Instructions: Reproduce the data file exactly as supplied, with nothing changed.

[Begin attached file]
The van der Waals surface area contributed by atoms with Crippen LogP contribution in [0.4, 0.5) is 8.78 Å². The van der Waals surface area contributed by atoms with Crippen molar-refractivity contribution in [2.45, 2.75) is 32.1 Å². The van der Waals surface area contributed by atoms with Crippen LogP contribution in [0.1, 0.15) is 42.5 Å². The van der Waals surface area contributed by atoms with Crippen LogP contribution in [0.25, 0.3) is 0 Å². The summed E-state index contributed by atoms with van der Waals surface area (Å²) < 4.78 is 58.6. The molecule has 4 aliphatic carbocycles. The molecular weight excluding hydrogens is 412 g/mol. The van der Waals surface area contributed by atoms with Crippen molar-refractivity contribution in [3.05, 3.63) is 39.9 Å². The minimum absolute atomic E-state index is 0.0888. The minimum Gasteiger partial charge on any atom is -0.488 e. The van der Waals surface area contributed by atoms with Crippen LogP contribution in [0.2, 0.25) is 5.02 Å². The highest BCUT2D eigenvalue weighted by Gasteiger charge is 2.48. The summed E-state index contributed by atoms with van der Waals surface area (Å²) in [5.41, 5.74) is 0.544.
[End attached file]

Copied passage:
The van der Waals surface area contributed by atoms with Crippen LogP contribution in [0.4, 0.5) is 8.78 Å². The van der Waals surface area contributed by atoms with Crippen molar-refractivity contribution in [2.45, 2.75) is 32.1 Å². The van der Waals surface area contributed by atoms with Crippen LogP contribution in [0.1, 0.15) is 42.5 Å². The van der Waals surface area contributed by atoms with Crippen LogP contribution in [0.25, 0.3) is 0 Å². The summed E-state index contributed by atoms with van der Waals surface area (Å²) < 4.78 is 58.6. The molecule has 4 aliphatic carbocycles. The molecular weight excluding hydrogens is 412 g/mol. The van der Waals surface area contributed by atoms with Crippen molar-refractivity contribution in [3.05, 3.63) is 39.9 Å². The minimum absolute atomic E-state index is 0.0888. The minimum Gasteiger partial charge on any atom is -0.488 e. The van der Waals surface area contributed by atoms with Crippen LogP contribution in [0.2, 0.25) is 5.02 Å². The highest BCUT2D eigenvalue weighted by Gasteiger charge is 2.48. The summed E-state index contributed by atoms with van der Waals surface area (Å²) in [5.41, 5.74) is 0.544.